NEWPORT, Ky. — After more than six weeks out of commission, the Purple People Bridge will partially reopen July 1, officials announced Wednesday afternoon.
The mixed-use pedestrian bridge closed May 11 after some stone fragments fell from one of the bridge's piers. In the time since, investigators have worked to assess the extent of repair or restoration work needed on the span that connects Newport on the Levee in Northern Kentucky to East Pete Rose Way along Cincinnati's riverfront.
Engineers determined the portion of the bridge south of the pier closest to the bridge's Ohio foot can be reopened safely while crews conduct repairs, according to Jack Moreland of the Newport Southbank Bridge Company and development agency Southbank Partners.
"Until those repairs are made, access will be limited to the Kentucky side of the bridge," Moreland said in a news release. "Pedestrians will be able to walk on the bridge up until the state line but will not be permitted to walk the length of the bridge between Ohio and Kentucky until repairs are made on the Ohio side of the bridge."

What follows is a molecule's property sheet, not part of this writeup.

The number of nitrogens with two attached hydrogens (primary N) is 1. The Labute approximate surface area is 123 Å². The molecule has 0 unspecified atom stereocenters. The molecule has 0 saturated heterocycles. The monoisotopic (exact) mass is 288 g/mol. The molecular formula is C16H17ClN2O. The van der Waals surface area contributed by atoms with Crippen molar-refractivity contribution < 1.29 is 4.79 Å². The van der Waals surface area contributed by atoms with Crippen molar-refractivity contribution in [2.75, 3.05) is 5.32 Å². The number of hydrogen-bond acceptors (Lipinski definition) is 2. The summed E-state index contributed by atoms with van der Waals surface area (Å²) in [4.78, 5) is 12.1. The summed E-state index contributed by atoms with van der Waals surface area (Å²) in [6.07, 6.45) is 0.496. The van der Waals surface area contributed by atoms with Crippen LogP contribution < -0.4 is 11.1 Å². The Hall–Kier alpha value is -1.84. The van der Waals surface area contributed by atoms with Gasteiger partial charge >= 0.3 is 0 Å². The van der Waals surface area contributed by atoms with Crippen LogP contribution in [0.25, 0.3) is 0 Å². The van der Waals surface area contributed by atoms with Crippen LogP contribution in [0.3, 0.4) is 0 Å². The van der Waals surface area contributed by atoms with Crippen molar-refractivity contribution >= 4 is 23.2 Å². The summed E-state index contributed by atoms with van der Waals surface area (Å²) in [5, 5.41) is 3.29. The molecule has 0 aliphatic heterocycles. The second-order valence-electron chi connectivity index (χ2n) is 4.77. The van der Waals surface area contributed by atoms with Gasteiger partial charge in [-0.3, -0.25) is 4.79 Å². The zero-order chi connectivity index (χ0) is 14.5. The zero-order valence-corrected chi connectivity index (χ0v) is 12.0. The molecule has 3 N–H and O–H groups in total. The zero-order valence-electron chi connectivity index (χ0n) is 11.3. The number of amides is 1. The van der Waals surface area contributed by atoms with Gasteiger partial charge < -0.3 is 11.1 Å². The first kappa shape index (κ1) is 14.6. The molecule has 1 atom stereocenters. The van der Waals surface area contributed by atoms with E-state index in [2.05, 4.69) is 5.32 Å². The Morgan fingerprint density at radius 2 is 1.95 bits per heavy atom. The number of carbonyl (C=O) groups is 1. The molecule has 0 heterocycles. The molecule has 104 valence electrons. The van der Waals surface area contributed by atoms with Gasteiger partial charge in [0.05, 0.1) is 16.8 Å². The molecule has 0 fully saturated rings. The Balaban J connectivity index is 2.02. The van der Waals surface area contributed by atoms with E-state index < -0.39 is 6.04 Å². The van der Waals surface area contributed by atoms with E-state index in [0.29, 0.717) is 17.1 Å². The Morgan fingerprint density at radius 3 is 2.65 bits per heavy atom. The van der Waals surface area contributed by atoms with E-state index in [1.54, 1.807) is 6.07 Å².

Crews will install barriers at the state line, near the pier that needs repairing, to prevent people from crossing over from the Ohio side.
The bridge's closure has disrupted the first several weeks of the popular summer festival Party on the Purple, forcing it to relocate to nearby Festival Park. Wednesday's news release noted that officials will determine at a later date when major public events on the bridge can return.
Along with the Purple People Bridge, the nearby John A. Roebling Suspension Bridge has been closed for a restoration project since earlier this year. Further downriver, the Brent Spence Bridge has operated at restricted capacity as crews repaint and refinish its metal buttresses.
Both projects are expected to extend through November.
Moreland said engineers were still determining when repair work on the Purple People Bridge would conclude. Options range from a patch job that would last a year to a more in-depth repair that would hold up for the next century.
"I'd be shocked if we could find enough money to do the hundred-year fix because that's a pretty substantial amount of money," Moreland said. "But I do feel like we'll be able to do the intermediate fix."